Is this really a good business practice?
To say General Motors has been getting a little controlling these days, like some obsessive boyfriend going through his girlfriend’s phone for evidence of cheating, is arguably accurate. After all, it refuses to help tuners hack the C8 Corvette and along with several automakers like Ford tried using the Digital Millennium Copyright Act to keep private individuals from working on their privately-owned car back in 2015. Now, the forces that be in the company reportedly want to stop users from transferring the factory warranty on certain high-performance models.
Learn about another way GM wants to discourage C8 Z06 flipping here.
According to GM Authority, which claims to have seen an unnamed document backing up these claims, GM will be “limiting the transferability of certain warranties… within 12 months of ownership.” This is all to put the kibosh on flipping for high-demand models, something which has become quite the side hustle for certain individuals.
More specifically, this policy would apply to the new C8 Corvette Z06, GMC Hummer EV, and Cadillac Escalade-V. If this move works, it wouldn’t be surprising to see GM enact the same or a similar policy for other models in the future.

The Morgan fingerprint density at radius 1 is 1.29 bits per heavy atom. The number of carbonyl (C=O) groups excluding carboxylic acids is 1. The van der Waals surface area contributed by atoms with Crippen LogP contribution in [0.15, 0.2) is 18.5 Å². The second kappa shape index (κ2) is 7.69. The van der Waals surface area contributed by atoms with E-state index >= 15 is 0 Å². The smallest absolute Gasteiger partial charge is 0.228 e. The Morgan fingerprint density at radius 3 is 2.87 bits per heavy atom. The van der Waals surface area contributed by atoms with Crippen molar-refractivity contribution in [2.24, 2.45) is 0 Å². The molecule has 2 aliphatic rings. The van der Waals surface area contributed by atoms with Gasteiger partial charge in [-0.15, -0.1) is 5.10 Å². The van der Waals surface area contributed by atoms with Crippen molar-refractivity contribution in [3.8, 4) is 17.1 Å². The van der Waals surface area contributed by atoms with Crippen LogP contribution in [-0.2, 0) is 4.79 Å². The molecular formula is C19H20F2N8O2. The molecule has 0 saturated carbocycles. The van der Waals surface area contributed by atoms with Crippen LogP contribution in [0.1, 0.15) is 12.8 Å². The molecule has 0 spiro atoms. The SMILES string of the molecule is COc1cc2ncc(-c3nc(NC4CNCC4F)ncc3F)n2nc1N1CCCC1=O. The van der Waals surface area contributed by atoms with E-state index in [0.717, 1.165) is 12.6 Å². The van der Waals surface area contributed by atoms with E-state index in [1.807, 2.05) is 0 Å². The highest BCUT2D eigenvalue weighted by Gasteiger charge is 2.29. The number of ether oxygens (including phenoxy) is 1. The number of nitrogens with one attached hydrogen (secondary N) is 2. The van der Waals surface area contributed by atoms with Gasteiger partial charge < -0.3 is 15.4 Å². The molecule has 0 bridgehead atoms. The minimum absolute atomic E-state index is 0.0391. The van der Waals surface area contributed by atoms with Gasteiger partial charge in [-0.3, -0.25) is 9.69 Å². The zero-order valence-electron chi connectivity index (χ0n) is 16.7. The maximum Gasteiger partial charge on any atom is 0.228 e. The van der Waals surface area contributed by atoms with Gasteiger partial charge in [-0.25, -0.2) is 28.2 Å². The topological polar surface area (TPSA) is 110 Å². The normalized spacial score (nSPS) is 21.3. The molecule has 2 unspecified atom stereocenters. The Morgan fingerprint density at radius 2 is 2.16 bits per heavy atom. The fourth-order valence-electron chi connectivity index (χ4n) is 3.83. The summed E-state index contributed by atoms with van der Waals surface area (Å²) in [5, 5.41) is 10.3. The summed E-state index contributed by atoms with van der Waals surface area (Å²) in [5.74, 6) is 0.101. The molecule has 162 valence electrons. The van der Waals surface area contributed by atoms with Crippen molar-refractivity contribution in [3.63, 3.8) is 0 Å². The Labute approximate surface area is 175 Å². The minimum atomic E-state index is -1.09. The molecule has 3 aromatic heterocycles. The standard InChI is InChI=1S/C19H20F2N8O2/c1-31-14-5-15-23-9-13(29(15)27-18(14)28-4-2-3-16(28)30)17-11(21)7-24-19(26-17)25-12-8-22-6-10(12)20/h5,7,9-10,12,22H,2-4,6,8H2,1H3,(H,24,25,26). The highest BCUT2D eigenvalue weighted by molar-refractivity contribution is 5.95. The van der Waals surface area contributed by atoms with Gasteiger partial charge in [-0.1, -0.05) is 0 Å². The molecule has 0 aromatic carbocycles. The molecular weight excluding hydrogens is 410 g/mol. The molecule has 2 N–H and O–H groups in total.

In other words, if you buy one of these three models from someone who’s owned it for less than 12 months, you might not have access to certain warranties from the factory. That’s bad news if there’s a problem with your ride and it would’ve otherwise been covered. This policy will, of course, not apply to recalls since NHTSA would have a say there.
Of course, there are people who have plenty of money and will take the risk of not enjoying factory warranties. After all, there are people who heavily modify new cars, voiding the warranty right off the bat. But his might cut down on some flipping.
While car flippers certainly cause a problem for anyone wanting to get a hot new vehicle for a reasonable price, will GM do anything about dealers price gouging for high-demand models? We know dealer franchise contracts are complicated, but it would seem fair if all automakers started to clamp down on what’s become an unfortunately common practice in the business lately.
Source: GM Authority